Pope John Paul II releases a dove during ceremonies in Guasmo, a poor suburb of Guayaquil, Ecuador in 1985. Reuters/CORBIS
He was a crucial actor in defeating the Soviet Union, an expansionist, atheistic, totalitarian state that for 70 years bedeviled mankind. After he was shot and almost killed in 1981, he made a point to go to the would-be assassin’s prison cell to assure him that he was personally forgiven, and that God loved him. He wrote and spoke in a new way of the true nature and meaning of the Catholic faith from its beginnings to its missions to its meaning in the world. As Francis would, he stood for the powerless, from the unborn to the unwell to the aged. Like Francis, he was uninterested in fanciness and formality: The last time I saw him, in a public audience in July 2003, his cassock, which was six inches too short, revealed white athletic tube socks and beat-up brown loafers. He stood—and fought—for human rights, for the existence of truth and the right of every human being to be exposed to it. He hated war and called it “always a defeat for humanity.” Like John XXIII he was committed to closer relations with Judaism; he called the Jewish people “our elder brothers,” and when he died he named only two people in his will, his personal secretary and his friend the former chief rabbi of Rome.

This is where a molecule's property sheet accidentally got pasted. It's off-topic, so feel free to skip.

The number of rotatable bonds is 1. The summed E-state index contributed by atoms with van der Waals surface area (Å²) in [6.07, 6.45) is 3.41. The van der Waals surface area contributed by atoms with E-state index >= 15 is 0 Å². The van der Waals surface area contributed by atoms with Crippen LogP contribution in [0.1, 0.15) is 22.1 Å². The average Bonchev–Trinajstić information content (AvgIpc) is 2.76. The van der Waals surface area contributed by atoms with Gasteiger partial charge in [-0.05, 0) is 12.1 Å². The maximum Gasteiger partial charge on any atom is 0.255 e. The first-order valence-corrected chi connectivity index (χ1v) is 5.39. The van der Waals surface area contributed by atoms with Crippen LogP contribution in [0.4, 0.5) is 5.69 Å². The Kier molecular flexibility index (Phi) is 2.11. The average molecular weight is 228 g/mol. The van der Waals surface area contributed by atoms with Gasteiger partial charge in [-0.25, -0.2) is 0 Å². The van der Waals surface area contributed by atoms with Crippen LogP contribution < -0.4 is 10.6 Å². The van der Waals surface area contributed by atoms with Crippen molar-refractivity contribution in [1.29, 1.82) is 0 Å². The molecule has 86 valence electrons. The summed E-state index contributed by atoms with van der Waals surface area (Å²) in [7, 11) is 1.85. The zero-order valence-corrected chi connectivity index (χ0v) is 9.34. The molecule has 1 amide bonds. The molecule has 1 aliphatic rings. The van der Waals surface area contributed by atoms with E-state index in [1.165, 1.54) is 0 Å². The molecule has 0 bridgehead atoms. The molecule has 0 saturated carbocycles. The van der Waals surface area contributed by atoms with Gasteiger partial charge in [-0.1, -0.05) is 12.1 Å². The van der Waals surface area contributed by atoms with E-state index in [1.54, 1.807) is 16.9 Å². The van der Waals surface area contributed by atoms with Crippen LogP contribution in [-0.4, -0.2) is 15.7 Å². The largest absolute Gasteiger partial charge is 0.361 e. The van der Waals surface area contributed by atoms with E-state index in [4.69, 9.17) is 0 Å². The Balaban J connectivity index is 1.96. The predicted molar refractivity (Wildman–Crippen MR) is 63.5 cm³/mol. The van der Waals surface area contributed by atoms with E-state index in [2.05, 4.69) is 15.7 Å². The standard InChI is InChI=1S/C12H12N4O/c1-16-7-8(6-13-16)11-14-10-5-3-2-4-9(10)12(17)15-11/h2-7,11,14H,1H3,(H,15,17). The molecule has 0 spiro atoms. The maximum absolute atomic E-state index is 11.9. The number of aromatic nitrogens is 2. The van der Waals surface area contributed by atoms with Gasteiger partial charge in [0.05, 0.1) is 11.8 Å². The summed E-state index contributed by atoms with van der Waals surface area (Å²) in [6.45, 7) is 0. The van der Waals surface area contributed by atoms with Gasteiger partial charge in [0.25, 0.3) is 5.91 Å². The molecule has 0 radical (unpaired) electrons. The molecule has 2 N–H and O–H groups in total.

As Bernard Lecomte wrote in an eloquent essay in L’Osservatore Romano, John Paul “passionately defended his convictions in matters of family and sexuality” and was the first pope “to celebrate the beauty of the sexual act as an absolute gift of a man to a woman (and vice versa).” At the same time he condemned “all that would change the absolute character of this gift.” He condemned the death penalty, stood for workers, frowned on rapacious capitalism, and decried a “culture of death” that did not grant “the right to be born and to die a natural death.”
He stood where he stood with intellectual rigor and at some cost. In his time as pope he faced the de-Christianization of Europe and the West—his papacy could be understood, in part, as a constant attempt to remind them what they were saying goodbye to and why, for its survival, they must not.
He faced the questions of his time with brio and courage, showing he took to heart his exhortation to the world in the first days of his papacy: “Do not be afraid.”